Reviews for It Came from Ohio! : My Life As a Writer


Booklist Monthly Selections - #1 August 1997
Gr. 4^-6. The Stephen King of children's books spills his guts at last in this as-told-to memoir, taking stabs at finding the high spots in a deceptively uneventful childhood and stints at a college humor magazine and specialty periodicals, all of which prepared him to launch his eye-poppingly successful Fear Street and Goosebumps series. Festooned with exclamation points and one-liners, his genial narrative reads like an extended version of a typical author's talk; influenced by radio, TV, comic books, and science fiction, he began creating homemade magazines at an early age, graduated at 12 to novels, and after college held a succession of jobs, including substitute teacher: "the scariest thing I ever did." Although he keeps his income under wraps, he is open about his family, work habits, and storytelling techniques; quotes fan mail; and thanks editors and coworkers; then closes by advising young writers to "read, read, read." Muddily reproduced black-and-white portraits ("Me, age eight--scary!") and hilarious pages from hand-drawn early efforts further humanize this outrageously prolific, horribly entertaining author. ((Reviewed Aug. 1997)) Copyright 2000 Booklist Reviews

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Horn Book Guide Reviews 1997
The staggeringly popular author shares his life as a self-avowed shy person, his writing secrets, and the bumps (and 'Bumps!) in his career in this fast-paced, light autobiography related with attractively understated candor. Grayish family snapshots supply an element of concrete reality for readers who may have some doubt that R. L. Stine is a real person. Appended is a compilation of the twenty questions most asked of the author and his answers. Copyright 1998 Horn Book Guide Reviews

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Horn Book Magazine Reviews 1997 #4
The staggeringly popular author shares his life as a self-avowed shy person, his writing secrets, and the bumps (and 'Bumps!) in his career in this light autobiography related with attractively understated candor. The fast-paced text is straightforward with little deviation from strict chronology, and the book is illustrated with grayish family snapshots that supply an element of concrete reality for readers who may have some doubt that R. L. Stine is a real person. Appended is a compilation of the twenty questions most asked of the author and his answers; librarians will love the answer to number twenty. Although Stine credits Joe Arthur as the book's co-author, the eye-catching now-you-see-it-now-you-don't image on the cover may contribute some clues as to who the author's real collaborators are. e.s.w. Copyright 1999 Horn Book Magazine Reviews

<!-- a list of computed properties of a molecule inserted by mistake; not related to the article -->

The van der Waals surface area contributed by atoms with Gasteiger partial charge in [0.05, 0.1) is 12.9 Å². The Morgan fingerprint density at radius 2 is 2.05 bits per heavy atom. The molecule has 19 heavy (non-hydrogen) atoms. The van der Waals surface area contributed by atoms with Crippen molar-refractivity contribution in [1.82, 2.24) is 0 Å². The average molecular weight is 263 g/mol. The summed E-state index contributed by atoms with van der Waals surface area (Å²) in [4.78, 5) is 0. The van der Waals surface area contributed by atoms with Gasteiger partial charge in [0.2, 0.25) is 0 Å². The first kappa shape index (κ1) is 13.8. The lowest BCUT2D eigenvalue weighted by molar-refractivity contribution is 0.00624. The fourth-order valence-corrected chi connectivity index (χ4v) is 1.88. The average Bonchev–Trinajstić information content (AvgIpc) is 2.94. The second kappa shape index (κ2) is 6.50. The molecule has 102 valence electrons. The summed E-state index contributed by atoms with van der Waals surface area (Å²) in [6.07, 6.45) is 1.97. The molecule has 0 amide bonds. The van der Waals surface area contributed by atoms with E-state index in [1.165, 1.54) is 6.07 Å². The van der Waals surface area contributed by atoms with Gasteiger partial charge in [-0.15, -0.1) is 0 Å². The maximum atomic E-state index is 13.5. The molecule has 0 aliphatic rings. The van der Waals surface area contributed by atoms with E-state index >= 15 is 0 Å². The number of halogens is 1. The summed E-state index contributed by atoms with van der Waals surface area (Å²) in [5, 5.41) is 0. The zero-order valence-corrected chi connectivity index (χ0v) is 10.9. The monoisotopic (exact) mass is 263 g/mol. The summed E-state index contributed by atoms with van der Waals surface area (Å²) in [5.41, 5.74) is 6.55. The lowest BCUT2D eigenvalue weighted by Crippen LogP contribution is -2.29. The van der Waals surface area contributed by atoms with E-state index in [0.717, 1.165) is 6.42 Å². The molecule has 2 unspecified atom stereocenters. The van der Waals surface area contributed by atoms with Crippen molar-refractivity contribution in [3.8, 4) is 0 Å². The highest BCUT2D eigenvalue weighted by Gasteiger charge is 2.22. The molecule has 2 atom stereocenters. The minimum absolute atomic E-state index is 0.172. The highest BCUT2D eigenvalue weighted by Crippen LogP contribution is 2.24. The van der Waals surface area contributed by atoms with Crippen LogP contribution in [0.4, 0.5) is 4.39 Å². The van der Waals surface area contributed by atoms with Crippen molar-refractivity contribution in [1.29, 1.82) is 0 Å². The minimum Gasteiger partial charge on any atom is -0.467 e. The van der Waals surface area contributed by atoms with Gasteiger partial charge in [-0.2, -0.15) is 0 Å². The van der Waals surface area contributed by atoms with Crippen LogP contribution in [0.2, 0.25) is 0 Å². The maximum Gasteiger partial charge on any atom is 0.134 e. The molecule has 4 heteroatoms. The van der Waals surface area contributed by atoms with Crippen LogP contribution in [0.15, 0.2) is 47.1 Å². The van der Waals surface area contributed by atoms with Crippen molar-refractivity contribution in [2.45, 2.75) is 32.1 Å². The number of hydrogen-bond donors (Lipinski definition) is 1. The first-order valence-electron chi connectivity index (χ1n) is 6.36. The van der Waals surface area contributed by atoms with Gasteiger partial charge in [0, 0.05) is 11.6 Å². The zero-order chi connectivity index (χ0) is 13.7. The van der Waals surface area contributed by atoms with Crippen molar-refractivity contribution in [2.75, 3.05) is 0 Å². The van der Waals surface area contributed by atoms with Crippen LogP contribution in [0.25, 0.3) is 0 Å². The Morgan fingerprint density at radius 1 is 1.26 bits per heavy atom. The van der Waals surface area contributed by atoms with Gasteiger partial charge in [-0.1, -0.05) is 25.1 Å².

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School Library Journal Reviews 1997 July
Gr 4-7?In this entertaining autobiography, the prolific author of horror books talks about his childhood, his dreams of becoming a writer, and his eventual success with the "Fear Street" and "Goosebumps" series. As autobiographies go, this one isn't especially dramatic, but Stine tells his story with both humor and verve. Readers get the idea that he genuinely loves his work and sincerely cares for his audience. This book is written in the same conversational tone as his fictional books. Black-and-white photos of the author, his family, and friends, as well as some of the cartoons he did as a young man, are sprinkled throughout. Also included is a list of the 20 questions most often asked by children (and the answers), a feature that should make report writing a bit easier for this author's many fans.?Melissa Hudak, North Suburban District Library, Roscoe, IL

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